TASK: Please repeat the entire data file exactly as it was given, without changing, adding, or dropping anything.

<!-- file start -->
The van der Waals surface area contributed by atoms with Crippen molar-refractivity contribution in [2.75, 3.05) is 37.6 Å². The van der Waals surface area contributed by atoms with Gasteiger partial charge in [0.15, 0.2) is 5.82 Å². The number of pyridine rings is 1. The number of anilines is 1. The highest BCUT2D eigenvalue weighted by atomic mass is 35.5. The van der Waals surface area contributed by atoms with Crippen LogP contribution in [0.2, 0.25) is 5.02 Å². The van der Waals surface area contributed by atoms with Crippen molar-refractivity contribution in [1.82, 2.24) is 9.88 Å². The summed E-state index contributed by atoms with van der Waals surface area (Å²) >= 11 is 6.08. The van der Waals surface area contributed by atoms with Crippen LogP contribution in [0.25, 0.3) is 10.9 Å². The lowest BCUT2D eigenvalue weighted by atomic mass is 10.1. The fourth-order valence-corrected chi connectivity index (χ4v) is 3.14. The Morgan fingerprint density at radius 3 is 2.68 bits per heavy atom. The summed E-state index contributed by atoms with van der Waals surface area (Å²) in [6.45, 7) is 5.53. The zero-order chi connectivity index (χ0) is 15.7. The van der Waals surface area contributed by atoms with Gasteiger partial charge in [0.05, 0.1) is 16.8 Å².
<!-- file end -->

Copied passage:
The van der Waals surface area contributed by atoms with Crippen molar-refractivity contribution in [2.75, 3.05) is 37.6 Å². The van der Waals surface area contributed by atoms with Gasteiger partial charge in [0.15, 0.2) is 5.82 Å². The number of pyridine rings is 1. The number of anilines is 1. The highest BCUT2D eigenvalue weighted by atomic mass is 35.5. The van der Waals surface area contributed by atoms with Crippen LogP contribution in [0.2, 0.25) is 5.02 Å². The van der Waals surface area contributed by atoms with Crippen molar-refractivity contribution in [1.82, 2.24) is 9.88 Å². The summed E-state index contributed by atoms with van der Waals surface area (Å²) >= 11 is 6.08. The van der Waals surface area contributed by atoms with Crippen LogP contribution in [0.25, 0.3) is 10.9 Å². The lowest BCUT2D eigenvalue weighted by atomic mass is 10.1. The fourth-order valence-corrected chi connectivity index (χ4v) is 3.14. The Morgan fingerprint density at radius 3 is 2.68 bits per heavy atom. The summed E-state index contributed by atoms with van der Waals surface area (Å²) in [6.45, 7) is 5.53. The zero-order chi connectivity index (χ0) is 15.7. The van der Waals surface area contributed by atoms with Gasteiger partial charge in [0.05, 0.1) is 16.8 Å².